Lower Back Pain – Psoas Muscle and the Importance of Water

Lower back pain is such a common complaint and those that suffer with it yet want to strengthen their backs in the gym, may train in ways that put strain on other areas of the body in an effort to protect the area and avoid pain. This compensation can cause more trouble. But before you try to remember how you pulled a muscle or strained yourself lifting something heavy, you may want to try a simple test that could solve the problem. This technique may work if the pain is non specific (where the cause is not immediately apparent or related to causes such as diseases or accidents for example). Water! A tip I was given by a Kinesiologist was to drink a pint of water and see if the pain eased. Life can be hectic and often people rely on teas and coffees to quench their thirst and the body can become accustomed to fewer liquids. The reason this tip make work for you is that the psoas muscle is usually involved in one way or another with lower back pain. This is a strong muscle that runs along the lower mid spine and its function is to primarily to flex the hip and the spinal column. The psoas muscle is also related to kidney function in applied kinesiology and if dehydration is present, this can throw the psoas off balance and pain can be felt. Initially you will probably feel like you need to urinate immediately, but if you keep drinking the minimum 8 glasses of pure water per day, you will soon become accustomed to it and feel a lot better in many other ways too, such as feeling more alert and energetic. So if you drink more tea and coffee than plain water, yet suffer with lower back pain, try drinking a pint of water...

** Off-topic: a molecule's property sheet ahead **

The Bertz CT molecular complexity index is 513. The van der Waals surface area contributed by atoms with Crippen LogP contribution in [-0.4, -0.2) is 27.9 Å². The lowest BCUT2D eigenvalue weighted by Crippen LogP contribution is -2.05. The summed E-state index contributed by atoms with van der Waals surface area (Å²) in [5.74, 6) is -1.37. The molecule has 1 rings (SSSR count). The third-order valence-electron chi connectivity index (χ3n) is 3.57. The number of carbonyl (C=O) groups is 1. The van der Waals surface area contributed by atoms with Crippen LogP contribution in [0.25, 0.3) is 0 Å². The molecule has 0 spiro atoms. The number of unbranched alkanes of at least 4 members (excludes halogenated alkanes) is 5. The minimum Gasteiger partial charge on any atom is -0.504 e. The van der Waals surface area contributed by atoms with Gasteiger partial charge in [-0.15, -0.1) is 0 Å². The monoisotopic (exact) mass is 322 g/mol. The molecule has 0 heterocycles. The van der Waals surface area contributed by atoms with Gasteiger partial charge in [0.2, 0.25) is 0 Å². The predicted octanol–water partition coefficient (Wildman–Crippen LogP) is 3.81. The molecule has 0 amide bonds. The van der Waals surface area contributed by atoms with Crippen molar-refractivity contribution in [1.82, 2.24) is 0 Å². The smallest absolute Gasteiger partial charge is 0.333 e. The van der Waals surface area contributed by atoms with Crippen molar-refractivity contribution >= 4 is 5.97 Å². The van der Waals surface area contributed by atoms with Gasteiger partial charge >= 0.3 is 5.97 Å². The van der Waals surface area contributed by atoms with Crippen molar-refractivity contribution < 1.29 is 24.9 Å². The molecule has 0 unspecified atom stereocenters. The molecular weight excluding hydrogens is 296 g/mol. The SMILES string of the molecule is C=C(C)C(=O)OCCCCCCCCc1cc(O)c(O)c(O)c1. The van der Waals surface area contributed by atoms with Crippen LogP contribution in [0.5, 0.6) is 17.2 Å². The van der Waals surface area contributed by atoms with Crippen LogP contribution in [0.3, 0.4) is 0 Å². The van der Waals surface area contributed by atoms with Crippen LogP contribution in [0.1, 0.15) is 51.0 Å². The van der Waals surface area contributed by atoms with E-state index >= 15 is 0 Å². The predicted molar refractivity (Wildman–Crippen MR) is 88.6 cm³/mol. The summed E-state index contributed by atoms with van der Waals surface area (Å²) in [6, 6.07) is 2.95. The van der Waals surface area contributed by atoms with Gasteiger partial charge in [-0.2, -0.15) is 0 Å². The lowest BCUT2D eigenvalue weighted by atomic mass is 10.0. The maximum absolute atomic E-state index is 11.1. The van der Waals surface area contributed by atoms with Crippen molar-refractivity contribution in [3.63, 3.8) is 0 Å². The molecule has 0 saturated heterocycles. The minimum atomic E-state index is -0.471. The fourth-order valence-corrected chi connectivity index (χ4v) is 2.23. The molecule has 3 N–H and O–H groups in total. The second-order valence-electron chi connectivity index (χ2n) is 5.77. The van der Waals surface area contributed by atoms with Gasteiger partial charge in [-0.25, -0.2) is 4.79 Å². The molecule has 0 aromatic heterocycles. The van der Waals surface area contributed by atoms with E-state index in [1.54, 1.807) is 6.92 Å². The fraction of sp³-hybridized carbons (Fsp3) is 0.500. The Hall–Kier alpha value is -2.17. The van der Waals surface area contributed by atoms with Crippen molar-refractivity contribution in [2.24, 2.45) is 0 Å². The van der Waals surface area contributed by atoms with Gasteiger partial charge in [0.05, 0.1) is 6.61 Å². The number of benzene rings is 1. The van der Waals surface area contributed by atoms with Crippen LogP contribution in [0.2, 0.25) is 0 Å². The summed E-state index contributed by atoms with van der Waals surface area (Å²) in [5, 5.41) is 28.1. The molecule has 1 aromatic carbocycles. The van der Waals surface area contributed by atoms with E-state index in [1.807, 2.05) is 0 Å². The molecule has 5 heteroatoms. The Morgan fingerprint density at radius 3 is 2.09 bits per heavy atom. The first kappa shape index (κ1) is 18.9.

Kettlebells Workouts – Are They An Answer To Back Pain?

Kettlebells workouts New research from Denmark has shown that the cast-iron weights with looped handles known as kettlebells may constitute a promising new therapy to remedy back and neck pain. Sadly, many people with joint pain avoid lifting traditional weights for fear of exacerbating their injuries. However, scientific research has shown that strength training with popular kettlebells workouts, can play a huge part in reducing pain and preventing further injuries. The weights, which take their name from a resemblance to tea kettles, have been increasingly popular in health clubs and gyms over the last decade. They provide a quick route to a full-body workout because they allow us to perform “functional” workouts which incorporate complex manoeuvres that involve many muscle groups at the same time. These functional workouts are so called because they mimic the movement that we perform in our daily lives – lifting, pushing, pulling, jumping, and stepping for example- rather than the somewhat abstract movements that are often found in traditional isolation exercises such as biceps curls. A leading exponent of Kettlebell training J.J. Blea from Alberqurque explained that the bells allow you to “move as one unit” by squeezing core muscles to stabilise the movement as the kettles are swung back and forth. A drawback to Kettlebells is that many exercisers are initially resistant to them because a new type of action is needed. In the recent study, published in the Scandinavian Journal of Work, Environment, and Health, the Danish researchers compared two groups suffering from back, shoulder, and neck pain: One who underwent a series of thrice-weekly kettlebell workouts and one that was simply encouraged to exercise. At the end of the experiment, those using the kettlebells reported around 50% less pain as well as improved strength in the trunk and core muscles. Back pain has often been linked to a sedentary lifestyle because,...